An optional electric assist motor can be mounted. Right there, we are sceptical. In a densely-populated city with an average speed of 16 km/h, we don't fancy large, electric scooters zipping past doing 25 km/h.

Design-wise, the lines are elegant, the details impressive and the Mk1 rolls boldly along in simple in black or white. No bad taste in that department.

Butchers & Bicycles 
All in all, it's a shiny new cargo bike and it looks good. Whether or not it will be the gamechanger the designers hope it to be remains to be seen. We know that in Copenhagen it is usually the woman in the couple who decides upon the model of cargo bike when they are out shopping for one. Our guess is that they're going to get dragged along by the man to the showroom and then they'll end up buying a Nihola, Christiania Bike or a Triobike.

The Mk1 might appeal to small businesses who need a cargo bike for transporting small goods but if you're going to hammer home a success you need to win the hearts and minds of the young families. Having a price tag of almost €4000 for the normal version and around €5000 for the e-assist (almost double the price of the rest of the cargo bikes on the market) is not the way to do it.

Butchers & Bicycles 
What also remains to be seen is how a trike with so more moving parts than normal holds up after a Danish winter and constant daily use. Let's see where this brand is after two or three years before we declare it a success.

It is always good, however, to see innovation from people wanting to take things to a different level. Kudos for that. Butchers & Bicycles
Website: www.butchersandbicycles.com

30 December 2013

The Young Urbanists

My son Felix is 11 years old. You've probably seen him featured here on the blog or on Instagram if you're a regular reader. I have written previously about a little parental thing I have going on with my kids. I've never wanted to influence them unnecessarily regarding such things as our transport habits or recycling garbage or other such things that are part of our daily life.

Despite my work at Copenhagenize Design Company, I don't bang on endlessly about how important it is to ride a bicycle in cities and how driving a car in cities is a hopelessly old-fashioned and irresponsible act. Cars simply never enter into the conversation. We don't have one and my kids only spend about five hours a year in a car so there is really no need to discuss them. They are simply not part of our life.

Nor do I talk about bicycles. I'm not some bike geek so I don't talk about how great bicycles are, how bicycles can save the polar bears, cure diseases like malaria or chlamydia, blah blah blah. We just ride them. I just make it normal for them. Kids don't want to be perceived as being strange or different in their social hierarchy. The same applies to recycling. The city in which we live makes it possible for us to dispose of our garbage in great detail in our backyard. I don't think I have ever said to my children why it is important to recycle. I just tell them to take out the garbage and to remember to put it in the correct containers. It's normal. Do it. When they get older, I may fill them in about it.

I think it has been a good strategy for the kids and their perception of what is normal, right and sensible. With all that said, Felix at the age of 11 has picked up on a few things. He's at the age where he knows a lot more about what his dad does for a living and the intellectual nature of our conversations has increased - like it does with all kids that age. Now, we can have great conversations about urban planning and the kind of city that we want to live in. I cannot avoid the fact that he is influenced by me and the work that I do but I try to encourage him to make up his own mind about things. He is inquisitive and often asks more and more questions about what I do.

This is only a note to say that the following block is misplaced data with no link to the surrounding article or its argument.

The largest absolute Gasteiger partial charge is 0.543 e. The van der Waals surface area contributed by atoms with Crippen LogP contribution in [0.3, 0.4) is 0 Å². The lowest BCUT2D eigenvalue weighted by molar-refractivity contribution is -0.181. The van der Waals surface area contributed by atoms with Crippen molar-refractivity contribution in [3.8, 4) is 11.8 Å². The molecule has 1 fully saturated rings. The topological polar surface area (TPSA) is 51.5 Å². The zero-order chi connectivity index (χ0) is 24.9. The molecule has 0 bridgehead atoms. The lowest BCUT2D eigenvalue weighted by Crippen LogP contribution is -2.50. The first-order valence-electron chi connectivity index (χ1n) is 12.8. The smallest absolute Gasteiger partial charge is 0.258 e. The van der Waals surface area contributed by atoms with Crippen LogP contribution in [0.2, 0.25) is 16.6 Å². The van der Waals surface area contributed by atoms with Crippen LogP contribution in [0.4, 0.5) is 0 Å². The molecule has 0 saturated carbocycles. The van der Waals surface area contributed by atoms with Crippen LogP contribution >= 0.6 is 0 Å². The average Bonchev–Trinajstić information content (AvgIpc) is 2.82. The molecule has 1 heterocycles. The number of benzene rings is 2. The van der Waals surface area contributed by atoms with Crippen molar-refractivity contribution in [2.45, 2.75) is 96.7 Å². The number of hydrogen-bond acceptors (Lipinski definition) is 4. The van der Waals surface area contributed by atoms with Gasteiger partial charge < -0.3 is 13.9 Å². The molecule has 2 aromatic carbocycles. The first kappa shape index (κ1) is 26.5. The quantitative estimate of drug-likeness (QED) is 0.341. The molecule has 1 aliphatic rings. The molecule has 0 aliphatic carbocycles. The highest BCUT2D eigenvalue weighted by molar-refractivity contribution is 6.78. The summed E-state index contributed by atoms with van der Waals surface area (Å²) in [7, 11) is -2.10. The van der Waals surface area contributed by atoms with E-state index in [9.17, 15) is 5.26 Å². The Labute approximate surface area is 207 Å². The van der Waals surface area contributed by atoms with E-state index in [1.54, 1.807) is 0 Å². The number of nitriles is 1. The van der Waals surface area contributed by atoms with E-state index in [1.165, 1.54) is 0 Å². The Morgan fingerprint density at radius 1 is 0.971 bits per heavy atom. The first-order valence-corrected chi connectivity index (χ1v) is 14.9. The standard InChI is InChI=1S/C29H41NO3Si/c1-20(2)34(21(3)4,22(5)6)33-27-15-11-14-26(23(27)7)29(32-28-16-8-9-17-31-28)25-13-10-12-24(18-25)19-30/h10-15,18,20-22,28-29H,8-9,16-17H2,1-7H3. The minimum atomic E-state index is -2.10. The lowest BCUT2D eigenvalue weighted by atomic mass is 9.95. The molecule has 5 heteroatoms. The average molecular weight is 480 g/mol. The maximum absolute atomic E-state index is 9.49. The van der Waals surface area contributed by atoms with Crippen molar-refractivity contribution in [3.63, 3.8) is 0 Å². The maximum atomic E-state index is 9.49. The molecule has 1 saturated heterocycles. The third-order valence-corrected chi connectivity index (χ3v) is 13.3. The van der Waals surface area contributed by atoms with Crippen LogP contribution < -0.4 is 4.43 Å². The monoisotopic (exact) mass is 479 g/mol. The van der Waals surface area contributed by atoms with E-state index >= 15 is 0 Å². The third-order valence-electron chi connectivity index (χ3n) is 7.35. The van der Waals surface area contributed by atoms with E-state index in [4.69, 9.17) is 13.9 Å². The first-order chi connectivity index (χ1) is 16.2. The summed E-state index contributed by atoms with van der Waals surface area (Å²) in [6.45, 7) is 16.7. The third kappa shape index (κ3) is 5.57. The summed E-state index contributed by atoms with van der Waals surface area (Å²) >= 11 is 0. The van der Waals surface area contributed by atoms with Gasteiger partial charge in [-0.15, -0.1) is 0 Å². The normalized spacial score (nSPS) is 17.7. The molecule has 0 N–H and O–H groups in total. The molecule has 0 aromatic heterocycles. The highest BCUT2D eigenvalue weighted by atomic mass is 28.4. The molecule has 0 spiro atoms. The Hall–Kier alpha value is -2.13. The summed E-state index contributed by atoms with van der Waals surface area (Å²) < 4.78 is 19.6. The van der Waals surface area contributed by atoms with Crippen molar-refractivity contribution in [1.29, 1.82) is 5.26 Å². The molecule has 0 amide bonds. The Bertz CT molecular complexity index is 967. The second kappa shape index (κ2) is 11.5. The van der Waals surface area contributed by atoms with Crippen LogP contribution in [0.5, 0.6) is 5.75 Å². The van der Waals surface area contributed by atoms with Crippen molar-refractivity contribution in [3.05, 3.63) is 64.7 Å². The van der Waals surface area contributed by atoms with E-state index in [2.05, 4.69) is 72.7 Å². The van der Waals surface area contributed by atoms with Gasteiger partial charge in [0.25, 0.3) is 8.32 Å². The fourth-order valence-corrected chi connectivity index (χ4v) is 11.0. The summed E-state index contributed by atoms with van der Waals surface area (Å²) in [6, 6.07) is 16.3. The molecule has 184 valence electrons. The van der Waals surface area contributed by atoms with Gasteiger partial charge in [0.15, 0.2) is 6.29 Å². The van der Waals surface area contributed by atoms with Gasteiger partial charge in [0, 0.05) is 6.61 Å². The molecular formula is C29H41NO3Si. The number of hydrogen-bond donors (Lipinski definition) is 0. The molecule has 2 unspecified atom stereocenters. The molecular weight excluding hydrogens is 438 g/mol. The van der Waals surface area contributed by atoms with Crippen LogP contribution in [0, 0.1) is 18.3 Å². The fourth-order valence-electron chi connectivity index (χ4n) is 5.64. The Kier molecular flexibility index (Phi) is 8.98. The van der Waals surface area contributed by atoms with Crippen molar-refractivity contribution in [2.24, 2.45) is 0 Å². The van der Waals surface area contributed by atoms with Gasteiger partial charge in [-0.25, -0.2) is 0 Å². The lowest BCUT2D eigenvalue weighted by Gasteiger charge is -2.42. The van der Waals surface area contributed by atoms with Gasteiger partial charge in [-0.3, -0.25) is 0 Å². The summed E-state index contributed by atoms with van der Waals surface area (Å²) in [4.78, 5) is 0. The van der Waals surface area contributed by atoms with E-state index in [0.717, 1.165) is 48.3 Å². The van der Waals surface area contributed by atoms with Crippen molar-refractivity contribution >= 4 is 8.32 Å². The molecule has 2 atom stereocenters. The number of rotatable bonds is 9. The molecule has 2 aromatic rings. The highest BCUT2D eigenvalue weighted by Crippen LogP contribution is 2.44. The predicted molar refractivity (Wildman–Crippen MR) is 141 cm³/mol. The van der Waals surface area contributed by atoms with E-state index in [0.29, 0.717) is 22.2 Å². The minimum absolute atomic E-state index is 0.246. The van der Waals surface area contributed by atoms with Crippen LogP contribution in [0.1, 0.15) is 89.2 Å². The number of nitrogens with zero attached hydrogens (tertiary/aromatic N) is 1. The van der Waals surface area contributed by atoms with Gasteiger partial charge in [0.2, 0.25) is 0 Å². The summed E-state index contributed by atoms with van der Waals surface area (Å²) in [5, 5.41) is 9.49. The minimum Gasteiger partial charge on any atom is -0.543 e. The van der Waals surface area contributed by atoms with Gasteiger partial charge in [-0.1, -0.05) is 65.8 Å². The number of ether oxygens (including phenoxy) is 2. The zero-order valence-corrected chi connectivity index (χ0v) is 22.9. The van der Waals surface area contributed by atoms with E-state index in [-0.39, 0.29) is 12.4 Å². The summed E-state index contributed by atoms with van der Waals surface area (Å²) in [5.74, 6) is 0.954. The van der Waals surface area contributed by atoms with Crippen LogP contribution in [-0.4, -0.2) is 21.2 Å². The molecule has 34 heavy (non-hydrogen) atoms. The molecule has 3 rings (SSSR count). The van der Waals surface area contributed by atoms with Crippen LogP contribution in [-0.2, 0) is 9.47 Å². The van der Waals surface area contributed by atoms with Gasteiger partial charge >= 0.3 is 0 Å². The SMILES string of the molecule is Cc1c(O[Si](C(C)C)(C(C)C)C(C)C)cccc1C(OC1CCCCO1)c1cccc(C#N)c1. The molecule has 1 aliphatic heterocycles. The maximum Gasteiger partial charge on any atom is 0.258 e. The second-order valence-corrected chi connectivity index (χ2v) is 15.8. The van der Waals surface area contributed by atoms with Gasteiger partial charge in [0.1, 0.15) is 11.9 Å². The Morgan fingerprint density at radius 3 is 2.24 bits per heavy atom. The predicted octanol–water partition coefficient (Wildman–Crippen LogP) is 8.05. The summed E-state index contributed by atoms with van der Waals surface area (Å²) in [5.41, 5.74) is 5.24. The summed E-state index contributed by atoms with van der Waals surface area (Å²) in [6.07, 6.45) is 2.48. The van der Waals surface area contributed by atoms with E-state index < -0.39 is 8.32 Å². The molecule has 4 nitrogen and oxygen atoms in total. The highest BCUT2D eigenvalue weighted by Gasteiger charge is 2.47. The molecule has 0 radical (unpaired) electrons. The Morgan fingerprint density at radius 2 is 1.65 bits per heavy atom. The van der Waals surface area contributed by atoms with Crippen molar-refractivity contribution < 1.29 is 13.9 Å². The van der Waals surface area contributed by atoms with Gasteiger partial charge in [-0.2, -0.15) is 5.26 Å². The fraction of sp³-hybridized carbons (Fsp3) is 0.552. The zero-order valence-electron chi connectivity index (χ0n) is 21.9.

As I write this, he is in the fifth year of school. It was about two years ago that I started to realise the potential of children in the field of urban planning and city life. A couple of years ago the Bicycle Innovation Lab, the first cultural centre for cycling in the world which I was involved in founding, put on an exhibition called The Good City.

The goal of the exhibition was to allow a group of different people and organisations the opportunity to envision what The Good City should and could look like. It was written between the lines that bicycles, inevitably, were involved in the development of The Good City. As I have said many times before it's not all about the bicycle. The bicycle is merely the most powerful tool at our disposal in our urban toolbox for creating liveable cities. Or as we like to say here at Copenhagenize - Life-Sized Cities.

The result of the exhibition was a fascinating array of interesting and sometimes visionary proposals about The Good City. Copenhagenize Design Company was one of the participants in the exhibition along with architectural firms, cycling organisations and other interested and interesting parties. I wanted, however, to throw a curveball into the equation. I enlisted the help of Felix's third-grade class and gave them a challenge.

I went into their classroom and asked them, quite simply, if they thought that they could redesign the roundabout outside their school. It's an incredibly badly engineered roundabout - even for Copenhagen or, more specifically, Frederiksberg, where we live. Nevertheless, it is a roundabout that all the students use at least twice a day - and often several times.
I asked them to look at the roundabout and figure out how they could make it safer for cyclists and pedestrians, as well as proposing how people could get out of their cars and onto public transport or bicycles. That's it. I didn't fill their minds with anything more than that. I try to explain the challenge in the simplest terms in the hope of getting them to take up the challenge from the purest possible point of departure.